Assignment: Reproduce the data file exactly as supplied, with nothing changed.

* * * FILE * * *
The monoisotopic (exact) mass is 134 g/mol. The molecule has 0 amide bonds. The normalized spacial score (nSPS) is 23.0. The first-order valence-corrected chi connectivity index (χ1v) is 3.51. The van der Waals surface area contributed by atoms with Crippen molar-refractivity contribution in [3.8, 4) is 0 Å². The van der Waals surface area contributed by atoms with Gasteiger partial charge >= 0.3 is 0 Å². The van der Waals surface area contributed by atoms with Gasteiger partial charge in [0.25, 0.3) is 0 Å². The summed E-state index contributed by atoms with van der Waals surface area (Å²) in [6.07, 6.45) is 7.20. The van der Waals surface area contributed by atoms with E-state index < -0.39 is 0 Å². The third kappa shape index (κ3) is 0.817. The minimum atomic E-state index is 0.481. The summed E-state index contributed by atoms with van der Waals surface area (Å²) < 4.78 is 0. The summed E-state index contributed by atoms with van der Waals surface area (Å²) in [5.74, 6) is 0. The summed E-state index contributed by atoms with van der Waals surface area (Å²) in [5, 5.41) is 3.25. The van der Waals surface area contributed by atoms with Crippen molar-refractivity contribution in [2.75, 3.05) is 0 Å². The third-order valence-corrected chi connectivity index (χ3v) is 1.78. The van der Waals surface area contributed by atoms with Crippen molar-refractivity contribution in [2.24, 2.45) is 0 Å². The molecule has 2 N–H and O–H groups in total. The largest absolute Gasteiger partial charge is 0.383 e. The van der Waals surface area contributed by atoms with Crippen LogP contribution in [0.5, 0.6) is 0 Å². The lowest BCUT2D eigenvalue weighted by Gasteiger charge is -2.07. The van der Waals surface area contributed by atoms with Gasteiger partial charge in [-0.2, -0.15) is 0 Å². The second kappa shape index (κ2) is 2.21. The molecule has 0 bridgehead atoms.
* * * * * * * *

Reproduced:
The monoisotopic (exact) mass is 134 g/mol. The molecule has 0 amide bonds. The normalized spacial score (nSPS) is 23.0. The first-order valence-corrected chi connectivity index (χ1v) is 3.51. The van der Waals surface area contributed by atoms with Crippen molar-refractivity contribution in [3.8, 4) is 0 Å². The van der Waals surface area contributed by atoms with Gasteiger partial charge >= 0.3 is 0 Å². The van der Waals surface area contributed by atoms with Gasteiger partial charge in [0.25, 0.3) is 0 Å². The summed E-state index contributed by atoms with van der Waals surface area (Å²) in [6.07, 6.45) is 7.20. The van der Waals surface area contributed by atoms with E-state index < -0.39 is 0 Å². The third kappa shape index (κ3) is 0.817. The minimum atomic E-state index is 0.481. The summed E-state index contributed by atoms with van der Waals surface area (Å²) < 4.78 is 0. The summed E-state index contributed by atoms with van der Waals surface area (Å²) in [5.74, 6) is 0. The summed E-state index contributed by atoms with van der Waals surface area (Å²) in [5, 5.41) is 3.25. The van der Waals surface area contributed by atoms with Crippen molar-refractivity contribution in [2.75, 3.05) is 0 Å². The third-order valence-corrected chi connectivity index (χ3v) is 1.78. The van der Waals surface area contributed by atoms with Crippen molar-refractivity contribution in [2.24, 2.45) is 0 Å². The molecule has 2 N–H and O–H groups in total. The largest absolute Gasteiger partial charge is 0.383 e. The van der Waals surface area contributed by atoms with Crippen LogP contribution in [0.5, 0.6) is 0 Å². The lowest BCUT2D eigenvalue weighted by Gasteiger charge is -2.07. The van der Waals surface area contributed by atoms with Gasteiger partial charge in [-0.2, -0.15) is 0 Å². The second kappa shape index (κ2) is 2.21. The molecule has 0 bridgehead atoms.